Threat level:  If you have kids under 18; your rate is automatically over 5.  Your rate with relationships depends mostly on how much contact and presence you demand or need. 

10.  Deja`vu:  You're writing is finished for the time being.  You sit down to watch one of those movies from your overstocked line-up.  The movie is a new release, a box-office smash.  Yet, you sense something familiar.  It might begin like deja` vu until you realize that in the movie it's your setting location and two of your character's names from your novel.  Then you write an article and find a few of the ideas are already "out there".  Of course there is a chance that some of your ideas are already out there somewhere.  This world had lots of people with lots of fascinating ideas crammed in their brains.  Plus, add the cliche` that "great minds think alike".  You'll just have to get over it.  Yes, I know, we are all still unique little snowflakes.

Threat level:  It depends on the amount of repetition and the type.  Was the plot or theme completely taken and thus tanked.  Or did the writer, author, or artist take your idea and put a separate spin on it?  Once you get a few overlapped ideas on one piece of writing you are at about a 4.  It is correctable.  Revise and re-word where necessary.  Writers have various subjects to unravel and methods of doing such.  Repetition can be odd, but, turnabout is fair play.  Bear in mind exceptions like carbon-copies or possible legal issues.  Luckily, these are rare. 

Wednesday, March 12, 2014

Spring Haiku and Haiku Riddles

Writing haiku is an excellent practice for transforming your ideas and concepts into a few concentrated words.

Here are a few spring and summer inspired haiku:

March and hear the slosh 
Children dance at winter's end
drumming up flowers

The first flowers grow-
bright violets and daffodils
spring up from the rain
How long does it take-
leaf-crunching caterpillar
to unfold and fly?

Bushes of roses
the bumblebee moseys through
abundant bounties
These are literary haiku riddles. Guess the author, book, or character they are written about.

Explosion of jazz
recklessness and wealth excels
Young man in sorrow-
run away with me sister
everyone is fake
They make me burn books
I can't do it anymore
store them, keep them safe
Found a shiny thing
I took it from some creature-
back to simple life
If you pee blue-green
don't take the meds they give you
you will be sterile

I'm a prankster boy
I see my own funeral
friends gawk, family weeps

Love conquers, divides
our families are enemies
eternally young

Troubled southern town
Justice waiting on your wings
child's epiphany

Paul Simon Quotes

 Paul Simon deserves his own quote page.  He not only has a melodic voice, but is a savvy lyricist as well.  Enjoy these quotes; I think some of them will increase in popularity in years to come.

Sometimes I see your face as if through reading glasses and your smile seems softer than it was.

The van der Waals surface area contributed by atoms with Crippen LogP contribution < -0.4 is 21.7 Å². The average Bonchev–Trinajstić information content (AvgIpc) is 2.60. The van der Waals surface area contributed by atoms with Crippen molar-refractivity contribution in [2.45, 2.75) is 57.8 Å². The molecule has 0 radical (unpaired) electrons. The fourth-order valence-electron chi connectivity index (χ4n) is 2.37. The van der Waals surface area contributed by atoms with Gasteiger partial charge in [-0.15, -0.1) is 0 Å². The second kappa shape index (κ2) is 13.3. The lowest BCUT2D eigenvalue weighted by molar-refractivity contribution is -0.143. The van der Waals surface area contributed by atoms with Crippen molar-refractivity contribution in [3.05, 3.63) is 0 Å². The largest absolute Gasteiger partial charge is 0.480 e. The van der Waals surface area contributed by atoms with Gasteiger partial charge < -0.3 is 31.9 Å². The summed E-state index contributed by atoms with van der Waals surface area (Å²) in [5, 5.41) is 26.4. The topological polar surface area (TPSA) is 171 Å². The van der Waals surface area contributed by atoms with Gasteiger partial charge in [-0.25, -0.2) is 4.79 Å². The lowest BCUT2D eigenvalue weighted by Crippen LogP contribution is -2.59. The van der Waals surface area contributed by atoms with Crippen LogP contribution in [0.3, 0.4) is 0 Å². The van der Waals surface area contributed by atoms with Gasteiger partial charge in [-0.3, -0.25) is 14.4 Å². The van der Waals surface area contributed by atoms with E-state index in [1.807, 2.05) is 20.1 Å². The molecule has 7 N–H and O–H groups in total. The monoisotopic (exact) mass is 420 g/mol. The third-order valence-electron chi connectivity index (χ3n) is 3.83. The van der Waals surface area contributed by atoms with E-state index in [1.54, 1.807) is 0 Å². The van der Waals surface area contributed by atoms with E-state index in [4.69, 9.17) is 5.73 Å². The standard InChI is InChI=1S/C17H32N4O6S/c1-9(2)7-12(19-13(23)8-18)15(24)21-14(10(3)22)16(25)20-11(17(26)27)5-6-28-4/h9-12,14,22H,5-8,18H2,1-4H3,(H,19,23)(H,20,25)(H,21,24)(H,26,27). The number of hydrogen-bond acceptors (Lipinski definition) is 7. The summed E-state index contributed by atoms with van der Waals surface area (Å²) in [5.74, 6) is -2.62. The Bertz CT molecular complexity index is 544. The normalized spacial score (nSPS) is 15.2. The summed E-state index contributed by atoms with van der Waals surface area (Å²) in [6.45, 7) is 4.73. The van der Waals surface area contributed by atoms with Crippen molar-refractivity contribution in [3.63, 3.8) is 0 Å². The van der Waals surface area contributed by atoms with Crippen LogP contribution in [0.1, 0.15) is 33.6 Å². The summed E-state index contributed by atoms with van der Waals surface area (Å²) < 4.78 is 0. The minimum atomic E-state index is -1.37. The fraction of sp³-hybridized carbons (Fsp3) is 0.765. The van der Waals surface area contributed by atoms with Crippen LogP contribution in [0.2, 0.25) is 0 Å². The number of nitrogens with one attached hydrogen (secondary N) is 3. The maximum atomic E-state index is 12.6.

We've survived by believing our life is going to get better.

Listen to the sounds of silence.

Who am I to blow against the wind?

If you can get humor and seriousness at the same time, you've created a special little thing, and that's what I'm looking for because if you get pompous, you've lost everything.

You want to be a writer, don't know how or when?  Find a quiet place, use a humble pen.

I've got nothing to do today but smile.

You know the nearer your destination the more you're slip slidin' away.

Losing love is like a window in your heart, everybody sees you're blown apart, everybody feels the wind blow.

And after it rains, there's a rainbow and all the colors are black. It's not that the colors aren't there; it's just the imagination they lack. Every thing's the same back in my little town.

Home is where my thought's escaping. Home is where my music's playing. Home is where my love lies waiting silently for me.

I'm more interested in what I discover than what I invent.

Saturday, February 8, 2014

Happy Blue Cat Day!

One chilly morning in January, two tabby cats laid in the warm sunshine coming from a large deck window.  Fuzz looked up at the ceiling, his round belly turned up. He licked his orange fur again and again until it was perfectly straightened and clean.

He perched himself on a dining room chair trying to collect his cat thoughts for a few moments.  His favorite toddler Lily came charging out from the living room demanding his attention.  Lily stood with her arms wide apart and her voice rang out.  "Happy Blue Cat Day", she confidently informed Fuzz.  He looked at Lily tilting his head and then lowered himself to the floor.   

Fuzz was shocked.  Blue Cat Day, why hadn't he heard of this?  He looked at his own family suspiciously.  Did his owners forget this holiday?  Did they know about it at all?  They had enjoyed both winter holidays and there was still one left!  That was it!  Now that all the holidays were over, they simply got confused and must have neglected the most important holiday of all- the holiday for cats.  He had to find out how to celebrate Blue Cat Day.

Fuzz decided something must be done about this most important turn of events.  He immediately called to order a cat meeting in the hallway.  "Mew, meow" he called his friend Cami to join him.  Fuzz lurched to his central spot near a closet door.  As President of the OCB, Official Cat Business, he made sure he had the best seat in the house.  The Official Cat Business meeting was now underway.